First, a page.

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A sake brewery is thriving in the Poconos

Water Gap native Jay Cooper built Sango Kura in a former Greek diner "one bowl of noodles at a time." The brewery makes nine styles, including dry-hopped, bourbon barrel- and cedar-aged.

Jay Cooper samples a batch of moromi (still-fermenting sake) at Sango Kura in the Delaware Water Gap. Moromi is a thick mixture that results from mixing and fermenting yeast, rice, and water. The mixture is filtered and produces raw sake.
Jay Cooper samples a batch of moromi (still-fermenting sake) at Sango Kura in the Delaware Water Gap. Moromi is a thick mixture that results from mixing and fermenting yeast, rice, and water. The mixture is filtered and produces raw sake.Read moreErin Blewett

Pennsylvania sake started flowing in Philly bars recently. Variations of the floral, faintly sweet Japanese beverage are on draft in Kensington, sold by the bottle in South Philly, and even deployed in a citywide special at Bing Bing Dim Sum.

Customers guessing at the origin of this locally made spirit might start close to the source. After all, a sake brewery in Fishtown would surprise no one.

But this lineup of Pennsylvania sake — traditional types like junmai ginjo, taru (cedar-aged), nigori (unfiltered), and namazake (unpastuerized) as well as distinctly American takes like dry-hopped and bourbon barrel-aged junmai — hails from Sango Kura in Delaware Water Gap, the gateway to the Poconos.

Sango Kura is one of roughly 20 sake breweries in North America and the only one in the state. While most other American sake breweries are based in or near cities, Sango Kura sits 90 minutes or more from its bread-and-butter customers, according to owner and Water Gap native Jay Cooper.

“They’re living in Philly and Brooklyn, and they’re escaping to the Poconos because they love nature and they want to get that canoe ride or hike in. And they come out and they’re like, ‘Oh, wow, we don’t have to eat pizza or cheeseburgers. There’s a sake brewery.’”

Cooper’s path to opening a sake brewery and izakaya in this town of some 700 residents is a circuitous one. You might trace it to teenage visits to High Cascade Snowboard Camp on Mount Hood in Oregon, where Cooper first made Japanese friends; or to the service-industry jobs he held down while studying in Kyoto, where he became immersed in izakaya food and culture; or to his time living in New York, working as a tour guide for the Japan Travel Bureau and soaking up Brooklyn; or to his eventual return to Mount Hood, where he started Wabi Sabi Kitchen, selling ramen, sushi, and fried rice out of a converted 1960s milk truck.

All of those experiences shaped Sango Kura, but it might have existed elsewhere if not for the siren song of family and forest calling Cooper back home.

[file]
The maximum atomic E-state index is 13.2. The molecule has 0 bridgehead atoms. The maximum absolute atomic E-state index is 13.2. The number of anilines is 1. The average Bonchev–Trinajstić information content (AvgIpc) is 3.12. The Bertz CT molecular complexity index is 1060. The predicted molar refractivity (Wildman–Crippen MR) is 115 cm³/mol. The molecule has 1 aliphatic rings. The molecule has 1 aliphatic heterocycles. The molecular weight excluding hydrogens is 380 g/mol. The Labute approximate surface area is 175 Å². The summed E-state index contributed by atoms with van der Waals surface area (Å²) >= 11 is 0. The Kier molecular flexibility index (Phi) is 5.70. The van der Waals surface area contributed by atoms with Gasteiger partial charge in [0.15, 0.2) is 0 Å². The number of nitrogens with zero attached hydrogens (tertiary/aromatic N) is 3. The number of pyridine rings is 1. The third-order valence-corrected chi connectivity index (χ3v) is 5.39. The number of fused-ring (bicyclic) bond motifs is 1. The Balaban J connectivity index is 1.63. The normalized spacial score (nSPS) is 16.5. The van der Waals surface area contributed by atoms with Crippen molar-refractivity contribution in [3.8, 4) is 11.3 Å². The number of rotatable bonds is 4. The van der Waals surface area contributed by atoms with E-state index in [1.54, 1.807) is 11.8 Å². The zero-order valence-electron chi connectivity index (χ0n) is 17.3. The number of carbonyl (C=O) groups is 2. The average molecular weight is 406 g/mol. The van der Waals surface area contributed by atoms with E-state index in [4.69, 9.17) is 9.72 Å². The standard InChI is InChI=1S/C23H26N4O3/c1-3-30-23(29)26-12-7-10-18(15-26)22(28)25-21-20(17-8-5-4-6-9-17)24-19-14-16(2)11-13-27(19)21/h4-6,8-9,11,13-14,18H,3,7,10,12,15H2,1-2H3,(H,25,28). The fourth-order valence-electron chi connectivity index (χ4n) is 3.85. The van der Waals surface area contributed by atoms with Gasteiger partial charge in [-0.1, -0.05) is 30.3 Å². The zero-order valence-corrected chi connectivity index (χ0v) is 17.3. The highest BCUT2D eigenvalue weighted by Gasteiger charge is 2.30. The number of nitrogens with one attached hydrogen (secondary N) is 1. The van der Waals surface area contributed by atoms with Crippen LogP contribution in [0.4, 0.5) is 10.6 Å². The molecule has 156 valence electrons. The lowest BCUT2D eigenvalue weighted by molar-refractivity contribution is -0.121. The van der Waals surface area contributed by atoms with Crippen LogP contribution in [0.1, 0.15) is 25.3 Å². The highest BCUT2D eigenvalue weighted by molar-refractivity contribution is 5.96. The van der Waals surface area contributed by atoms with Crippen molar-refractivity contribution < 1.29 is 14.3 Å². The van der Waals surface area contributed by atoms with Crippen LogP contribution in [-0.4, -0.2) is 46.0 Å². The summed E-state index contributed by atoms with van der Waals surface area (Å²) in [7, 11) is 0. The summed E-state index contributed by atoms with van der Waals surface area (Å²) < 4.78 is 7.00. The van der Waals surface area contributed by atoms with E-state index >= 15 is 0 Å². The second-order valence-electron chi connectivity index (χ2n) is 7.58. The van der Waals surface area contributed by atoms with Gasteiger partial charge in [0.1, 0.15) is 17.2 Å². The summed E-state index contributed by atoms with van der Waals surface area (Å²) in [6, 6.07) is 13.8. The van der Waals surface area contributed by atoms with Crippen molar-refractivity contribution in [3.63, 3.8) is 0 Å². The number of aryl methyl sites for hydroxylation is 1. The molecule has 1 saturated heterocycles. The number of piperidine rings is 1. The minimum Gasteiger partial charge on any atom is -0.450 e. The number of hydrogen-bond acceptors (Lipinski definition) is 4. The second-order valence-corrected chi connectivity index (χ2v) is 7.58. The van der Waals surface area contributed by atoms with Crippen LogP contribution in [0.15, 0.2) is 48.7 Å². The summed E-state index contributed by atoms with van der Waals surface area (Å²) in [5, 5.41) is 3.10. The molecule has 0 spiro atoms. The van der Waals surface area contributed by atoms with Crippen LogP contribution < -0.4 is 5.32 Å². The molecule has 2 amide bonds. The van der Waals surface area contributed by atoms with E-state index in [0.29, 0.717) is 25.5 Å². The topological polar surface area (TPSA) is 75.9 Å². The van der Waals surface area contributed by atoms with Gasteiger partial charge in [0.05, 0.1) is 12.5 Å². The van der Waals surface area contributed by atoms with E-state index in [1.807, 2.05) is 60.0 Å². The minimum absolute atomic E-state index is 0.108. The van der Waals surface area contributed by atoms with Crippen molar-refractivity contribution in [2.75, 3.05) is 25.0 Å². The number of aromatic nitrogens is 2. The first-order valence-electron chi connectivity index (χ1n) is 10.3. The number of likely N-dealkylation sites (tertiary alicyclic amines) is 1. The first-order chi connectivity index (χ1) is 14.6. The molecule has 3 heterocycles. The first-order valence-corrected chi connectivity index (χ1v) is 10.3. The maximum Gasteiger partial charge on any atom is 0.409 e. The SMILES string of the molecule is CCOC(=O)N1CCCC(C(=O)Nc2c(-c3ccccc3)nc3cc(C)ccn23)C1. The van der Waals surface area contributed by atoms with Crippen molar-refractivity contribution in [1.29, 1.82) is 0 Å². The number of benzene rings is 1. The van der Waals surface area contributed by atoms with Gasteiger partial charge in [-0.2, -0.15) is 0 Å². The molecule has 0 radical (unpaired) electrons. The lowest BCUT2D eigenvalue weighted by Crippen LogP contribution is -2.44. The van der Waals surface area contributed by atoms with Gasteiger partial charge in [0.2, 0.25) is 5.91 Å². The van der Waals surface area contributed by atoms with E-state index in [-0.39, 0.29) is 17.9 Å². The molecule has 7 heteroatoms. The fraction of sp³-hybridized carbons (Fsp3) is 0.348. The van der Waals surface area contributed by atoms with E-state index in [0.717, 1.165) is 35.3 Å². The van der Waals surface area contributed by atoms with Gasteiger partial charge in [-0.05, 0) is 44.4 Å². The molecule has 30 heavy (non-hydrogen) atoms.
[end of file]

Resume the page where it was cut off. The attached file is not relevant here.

“I put Wabi Sabi on wheels for a reason. I knew I was gonna be back here,” he says on an afternoon hike along Caldeno Creek, a tributary of the Delaware River. As Cooper scrambles down slick rocks beneath a waterfall, his 11-month-old daughter, Riley-Sue, grins from the carrier strapped to her dad’s back. These are familiar steps for both of them. He pauses to remember summertime canoe trips down the Delaware. “My dad would bring wood pallets and put them in the middle of the canoe, like a stack of five of them, and then we had our bonfire for the night.”

An entrepreneurial streak runs in Cooper’s family: His brother Chuck owns the river-tour company Edge of the Woods Outfitters down the street from Sango Kura, which is next-door to the farmstand that their parents opened in 1977. The hodgepodge stand mutated over the years — “it was literally built beam by beam” — into the Village Farmer & Bakery, best known for the True Love Special, a hot dog and a slice of apple pie.

» READ MORE: Take a tour through the Delaware Water Gap, the crown jewel that nearly disappeared

Cooper was still living in Oregon when a longtime Greek diner that shared a parking lot with his parents’ bakery went up for sale. Fearing a parking dispute, Susan and Charles Cooper bought the restaurant in 2015. They tried various business configurations — hiring chefs, leasing the space — before Cooper told them he planned to come home and open an izakaya-style restaurant and, eventually, a sake brewery in the diner. (Sango Kura is named after Cooper’s 7-year-old daughter, Lena, whose middle name is Sango, which means coral in Japanese.)

The idea was received with measured acceptance, Chuck Cooper remembers: “We all sat down and talked about it, and the consensus was, if you can do it, go for it.”